CDs by Martha's Trouble, Plunky & Oneness, and 7Seconds 

Now Hear This

Martha's Trouble, "The Road Ahead," (Aisling)
This homage to youthful dreams of faraway places and the magic of the open road by Ontario folk duo Martha's Trouble is not terribly poetic or musical, but it has its undeniable charm. Using simple arrangements based on acoustic guitar and light percussion, the songs of Jen and Rob Slocumb focus on those wandering days of discovery so common to the free-spirited. Throughout the 10 self-penned tunes, theirs is a trip that takes them down the highway through the age-old questions of love to the delights in life's beauty and promises. Jen sings her songs of the journey with both confidence and uncertainty, in turns sounding like the young and beautifully wide-eyed Joni Mitchell and a less strident Alanis Morissette. Written in such far-flung locations as Baton Rouge, Toronto and Oklahoma, the songs capture those days when confusion and possibility walk hand-in-hand, and how much experience — or patience — the listener has with such adventures will probably play a large part in this project's appeal. Any cynic could easily dismiss "Road" as the self-centered fixations of misspent youth. But, on the other hand, isn't it fun to be young? "Road" is the uncomplicated celebration of fleeting moments in a life that's all too short. What's wrong with that? Martha's Trouble plays Poe's Pub Wednesday. — Ames Arnold Plunky & Oneness, "Saxy Mellow Moments," (N.A.M.E. Brand)
There's good news and not-so-good news about Richmond-based Plunky & Oneness. The good news is the R&B-African-jazz-funk band's newest is a concept project of smooth/mellow funk instrumentals for "those times when the music imitates candlelight, warm smiles and tender touches." The aggregation doesn't succumb to the strictly saccharine sounds of what passes largely for smooth jazz nowadays. However - and this is the not-so-good news - there are moments when there is too much happening, musically speaking. And arguably too much of a sameness in tenor and tunes. Saxophonist J. Plunky Branch penned 10 tracks, the exceptions being R. Kelly's much-covered "I believe I Can Fly" and S. Sarbourough's "Love Changes." Those tunes have a more simplistic melodic line than Branch's tunes, which sometimes seem to be two conversations on different wavelengths. The more upbeat tracks, especially the urban funk of "Do Drop Inn," are sometimes superior to the mellower. — Marvin Leon Lake 7Seconds, "Scream Real Loud," (Side One Dummy Records)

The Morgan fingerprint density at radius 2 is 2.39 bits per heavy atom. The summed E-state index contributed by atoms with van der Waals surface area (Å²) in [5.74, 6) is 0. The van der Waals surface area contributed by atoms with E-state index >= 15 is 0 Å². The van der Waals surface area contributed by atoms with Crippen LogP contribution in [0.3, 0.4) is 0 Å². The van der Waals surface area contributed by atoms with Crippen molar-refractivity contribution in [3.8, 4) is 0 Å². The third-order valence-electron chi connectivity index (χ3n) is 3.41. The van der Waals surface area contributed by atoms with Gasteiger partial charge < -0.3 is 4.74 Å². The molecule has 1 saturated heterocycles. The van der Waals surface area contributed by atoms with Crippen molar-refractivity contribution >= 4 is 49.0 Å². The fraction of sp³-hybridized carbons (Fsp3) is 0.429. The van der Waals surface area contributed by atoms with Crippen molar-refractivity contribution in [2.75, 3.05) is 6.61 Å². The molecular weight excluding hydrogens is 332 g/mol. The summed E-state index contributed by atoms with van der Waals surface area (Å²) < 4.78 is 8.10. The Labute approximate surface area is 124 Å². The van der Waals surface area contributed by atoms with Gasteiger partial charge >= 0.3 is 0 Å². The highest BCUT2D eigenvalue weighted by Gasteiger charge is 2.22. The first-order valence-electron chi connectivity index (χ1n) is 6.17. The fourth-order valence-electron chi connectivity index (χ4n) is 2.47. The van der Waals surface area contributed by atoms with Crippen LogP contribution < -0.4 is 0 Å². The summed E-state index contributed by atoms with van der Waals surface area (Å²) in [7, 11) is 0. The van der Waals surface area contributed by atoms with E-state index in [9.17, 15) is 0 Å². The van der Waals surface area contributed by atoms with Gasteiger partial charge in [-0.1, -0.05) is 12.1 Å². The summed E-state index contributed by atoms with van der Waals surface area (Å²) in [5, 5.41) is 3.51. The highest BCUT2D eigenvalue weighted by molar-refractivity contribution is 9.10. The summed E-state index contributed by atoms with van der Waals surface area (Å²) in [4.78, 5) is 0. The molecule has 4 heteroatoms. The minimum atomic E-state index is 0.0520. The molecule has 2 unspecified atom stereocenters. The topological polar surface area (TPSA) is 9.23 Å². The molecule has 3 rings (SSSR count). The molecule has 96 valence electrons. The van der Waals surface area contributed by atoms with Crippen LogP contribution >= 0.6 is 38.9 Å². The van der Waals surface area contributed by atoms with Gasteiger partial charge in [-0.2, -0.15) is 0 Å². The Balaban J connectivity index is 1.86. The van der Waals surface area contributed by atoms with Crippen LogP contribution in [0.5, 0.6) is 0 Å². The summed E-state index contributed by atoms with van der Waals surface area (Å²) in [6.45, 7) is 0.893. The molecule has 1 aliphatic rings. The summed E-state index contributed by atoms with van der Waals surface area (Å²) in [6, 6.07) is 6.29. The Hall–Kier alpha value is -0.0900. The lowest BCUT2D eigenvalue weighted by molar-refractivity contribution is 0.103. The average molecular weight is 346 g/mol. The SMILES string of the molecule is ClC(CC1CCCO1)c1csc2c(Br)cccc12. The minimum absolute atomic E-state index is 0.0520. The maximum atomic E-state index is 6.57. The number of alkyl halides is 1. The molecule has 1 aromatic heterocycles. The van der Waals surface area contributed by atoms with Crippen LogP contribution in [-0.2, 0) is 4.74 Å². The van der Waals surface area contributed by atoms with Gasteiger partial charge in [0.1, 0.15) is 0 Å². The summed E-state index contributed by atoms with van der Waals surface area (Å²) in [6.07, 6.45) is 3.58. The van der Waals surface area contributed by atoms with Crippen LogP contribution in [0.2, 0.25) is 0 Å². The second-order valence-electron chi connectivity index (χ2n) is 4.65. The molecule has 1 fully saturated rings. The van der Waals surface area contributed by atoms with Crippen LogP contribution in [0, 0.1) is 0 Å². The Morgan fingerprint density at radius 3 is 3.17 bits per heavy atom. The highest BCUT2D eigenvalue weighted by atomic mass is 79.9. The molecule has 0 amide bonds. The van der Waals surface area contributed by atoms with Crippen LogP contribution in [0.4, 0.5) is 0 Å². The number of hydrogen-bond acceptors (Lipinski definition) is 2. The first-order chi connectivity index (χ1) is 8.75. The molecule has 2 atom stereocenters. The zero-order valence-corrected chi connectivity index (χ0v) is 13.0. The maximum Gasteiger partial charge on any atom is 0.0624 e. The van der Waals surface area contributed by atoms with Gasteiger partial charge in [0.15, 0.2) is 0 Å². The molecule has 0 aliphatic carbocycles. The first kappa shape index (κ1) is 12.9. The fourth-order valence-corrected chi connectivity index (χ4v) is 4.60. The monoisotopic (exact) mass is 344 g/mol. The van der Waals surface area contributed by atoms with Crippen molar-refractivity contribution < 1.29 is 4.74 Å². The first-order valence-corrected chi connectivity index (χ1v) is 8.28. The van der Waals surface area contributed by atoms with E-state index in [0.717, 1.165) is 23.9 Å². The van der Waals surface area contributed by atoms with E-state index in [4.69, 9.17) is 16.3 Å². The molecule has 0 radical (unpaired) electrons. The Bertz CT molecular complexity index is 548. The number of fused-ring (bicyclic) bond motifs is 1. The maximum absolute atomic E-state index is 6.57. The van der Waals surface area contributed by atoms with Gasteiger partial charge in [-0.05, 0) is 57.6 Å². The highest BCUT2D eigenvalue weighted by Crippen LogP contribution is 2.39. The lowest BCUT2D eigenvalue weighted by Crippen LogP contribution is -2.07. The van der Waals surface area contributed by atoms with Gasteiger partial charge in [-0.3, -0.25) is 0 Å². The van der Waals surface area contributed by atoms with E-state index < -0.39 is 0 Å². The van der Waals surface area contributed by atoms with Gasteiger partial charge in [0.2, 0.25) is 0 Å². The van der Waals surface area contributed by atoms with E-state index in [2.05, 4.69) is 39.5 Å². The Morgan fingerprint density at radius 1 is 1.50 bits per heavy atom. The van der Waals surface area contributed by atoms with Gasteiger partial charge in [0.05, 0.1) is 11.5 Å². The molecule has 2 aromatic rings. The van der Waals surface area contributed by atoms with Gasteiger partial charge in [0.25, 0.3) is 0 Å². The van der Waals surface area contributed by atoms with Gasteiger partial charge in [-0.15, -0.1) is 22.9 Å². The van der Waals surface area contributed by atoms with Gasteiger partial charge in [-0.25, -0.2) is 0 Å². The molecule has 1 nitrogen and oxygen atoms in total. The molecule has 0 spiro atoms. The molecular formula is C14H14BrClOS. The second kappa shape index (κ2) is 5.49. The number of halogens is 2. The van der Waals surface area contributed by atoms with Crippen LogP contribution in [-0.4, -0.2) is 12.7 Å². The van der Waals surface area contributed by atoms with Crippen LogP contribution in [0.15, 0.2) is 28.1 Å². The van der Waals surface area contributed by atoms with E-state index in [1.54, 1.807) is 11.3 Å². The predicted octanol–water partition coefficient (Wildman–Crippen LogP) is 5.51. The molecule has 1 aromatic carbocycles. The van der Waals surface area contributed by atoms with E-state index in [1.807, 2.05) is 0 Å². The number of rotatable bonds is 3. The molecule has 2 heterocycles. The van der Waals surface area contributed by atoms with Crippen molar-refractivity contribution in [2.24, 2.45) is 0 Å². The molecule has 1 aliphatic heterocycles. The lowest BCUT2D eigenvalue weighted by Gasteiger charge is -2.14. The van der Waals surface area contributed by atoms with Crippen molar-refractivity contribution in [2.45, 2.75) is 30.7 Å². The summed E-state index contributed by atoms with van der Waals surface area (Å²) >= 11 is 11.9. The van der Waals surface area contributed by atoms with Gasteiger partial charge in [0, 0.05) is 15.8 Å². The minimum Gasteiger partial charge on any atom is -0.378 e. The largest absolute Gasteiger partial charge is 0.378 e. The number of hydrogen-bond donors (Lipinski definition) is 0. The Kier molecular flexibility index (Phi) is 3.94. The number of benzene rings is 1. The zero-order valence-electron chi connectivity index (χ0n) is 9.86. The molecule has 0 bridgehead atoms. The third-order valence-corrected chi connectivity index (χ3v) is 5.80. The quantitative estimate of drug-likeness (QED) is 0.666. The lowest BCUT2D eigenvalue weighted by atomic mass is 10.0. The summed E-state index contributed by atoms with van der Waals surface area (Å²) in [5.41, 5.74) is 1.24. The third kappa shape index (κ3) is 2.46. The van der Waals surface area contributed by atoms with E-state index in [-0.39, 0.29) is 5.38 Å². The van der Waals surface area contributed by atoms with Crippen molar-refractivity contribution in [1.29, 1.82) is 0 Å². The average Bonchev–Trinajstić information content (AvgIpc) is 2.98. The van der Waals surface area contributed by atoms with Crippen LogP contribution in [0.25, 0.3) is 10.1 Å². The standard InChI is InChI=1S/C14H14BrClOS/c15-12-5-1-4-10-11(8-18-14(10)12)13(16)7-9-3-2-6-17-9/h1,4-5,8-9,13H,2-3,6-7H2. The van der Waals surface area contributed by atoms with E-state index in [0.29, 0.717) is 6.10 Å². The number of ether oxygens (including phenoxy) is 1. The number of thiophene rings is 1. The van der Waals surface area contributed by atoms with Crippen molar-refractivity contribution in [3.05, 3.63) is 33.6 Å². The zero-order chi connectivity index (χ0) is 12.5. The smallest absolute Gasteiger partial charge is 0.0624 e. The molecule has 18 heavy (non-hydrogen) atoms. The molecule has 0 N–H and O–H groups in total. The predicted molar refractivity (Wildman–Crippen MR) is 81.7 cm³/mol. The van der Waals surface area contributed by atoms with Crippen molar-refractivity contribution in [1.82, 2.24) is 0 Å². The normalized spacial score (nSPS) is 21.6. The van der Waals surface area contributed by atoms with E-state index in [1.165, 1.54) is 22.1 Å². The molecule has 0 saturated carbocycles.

A lot of folks throw around the word "sellout" when a band makes a musical comeback. Such was the case with the reformation of pioneering underground acts such as the Sex Pistols, The Misfits and Bauhaus, for example. I'm sure the case is no different for the innovative 1980s hardcore powerhouse 7Seconds, only they never really stopped putting out new material. The release of the new album from 7Seconds, "Scream Real Loud," documents one of the group's maniacal performances, this time caught live at the Troubadour in Hollywood. The recording goes on to show that the band is still in tiptop form after almost 20 years together. The singing style of frontman Kevin Seconds has matured nicely with his coming of age while the music dispensed by his fellow bandmates is played tighter and more furiously than ever before. Hardcore classics such as "Definite Choice," "Trust," and "This Is The Angry" (the album gets its title from a line in this song) are all present. On the record they even treat their live audience, as well as the listener at home, to renditions of Nena's "99 Red Balloons" and Sham 69's "If The Kids Are United." 7Seconds still has a definite edge, even if it may no longer be a straight one, and I see them still living by the credo of their song "Young Til I Die." You can also bet I'd pay to see them live despite the possibility of some kid complaining about how they've sold out for making a living playing the music they (and scores of other people) love. — Angelo DeFranzo

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